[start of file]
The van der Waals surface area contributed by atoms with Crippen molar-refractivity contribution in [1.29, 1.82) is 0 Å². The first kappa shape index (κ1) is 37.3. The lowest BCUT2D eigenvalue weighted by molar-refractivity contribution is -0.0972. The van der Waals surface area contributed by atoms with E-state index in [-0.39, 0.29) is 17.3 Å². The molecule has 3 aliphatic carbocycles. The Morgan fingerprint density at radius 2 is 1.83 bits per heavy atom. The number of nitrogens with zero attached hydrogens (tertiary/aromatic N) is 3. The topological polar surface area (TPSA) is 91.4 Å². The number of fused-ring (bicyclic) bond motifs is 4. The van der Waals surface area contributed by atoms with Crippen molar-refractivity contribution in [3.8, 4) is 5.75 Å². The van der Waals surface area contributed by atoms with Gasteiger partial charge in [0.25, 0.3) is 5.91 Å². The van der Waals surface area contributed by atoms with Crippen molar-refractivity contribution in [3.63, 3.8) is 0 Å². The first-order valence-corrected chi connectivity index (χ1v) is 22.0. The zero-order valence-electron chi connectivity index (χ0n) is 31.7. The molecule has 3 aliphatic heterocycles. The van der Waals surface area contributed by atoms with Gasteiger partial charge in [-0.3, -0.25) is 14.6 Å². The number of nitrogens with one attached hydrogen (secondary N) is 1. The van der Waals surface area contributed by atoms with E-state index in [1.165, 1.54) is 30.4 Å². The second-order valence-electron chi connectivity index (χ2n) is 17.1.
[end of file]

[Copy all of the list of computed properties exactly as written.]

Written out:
The van der Waals surface area contributed by atoms with Crippen molar-refractivity contribution in [1.29, 1.82) is 0 Å². The first kappa shape index (κ1) is 37.3. The lowest BCUT2D eigenvalue weighted by molar-refractivity contribution is -0.0972. The van der Waals surface area contributed by atoms with E-state index in [-0.39, 0.29) is 17.3 Å². The molecule has 3 aliphatic carbocycles. The Morgan fingerprint density at radius 2 is 1.83 bits per heavy atom. The number of nitrogens with zero attached hydrogens (tertiary/aromatic N) is 3. The topological polar surface area (TPSA) is 91.4 Å². The number of fused-ring (bicyclic) bond motifs is 4. The van der Waals surface area contributed by atoms with Crippen molar-refractivity contribution in [3.8, 4) is 5.75 Å². The van der Waals surface area contributed by atoms with Gasteiger partial charge in [0.25, 0.3) is 5.91 Å². The van der Waals surface area contributed by atoms with Crippen molar-refractivity contribution in [3.63, 3.8) is 0 Å². The first-order valence-corrected chi connectivity index (χ1v) is 22.0. The zero-order valence-electron chi connectivity index (χ0n) is 31.7. The molecule has 3 aliphatic heterocycles. The van der Waals surface area contributed by atoms with Gasteiger partial charge in [-0.3, -0.25) is 14.6 Å². The number of nitrogens with one attached hydrogen (secondary N) is 1. The van der Waals surface area contributed by atoms with E-state index in [1.165, 1.54) is 30.4 Å². The second-order valence-electron chi connectivity index (χ2n) is 17.1.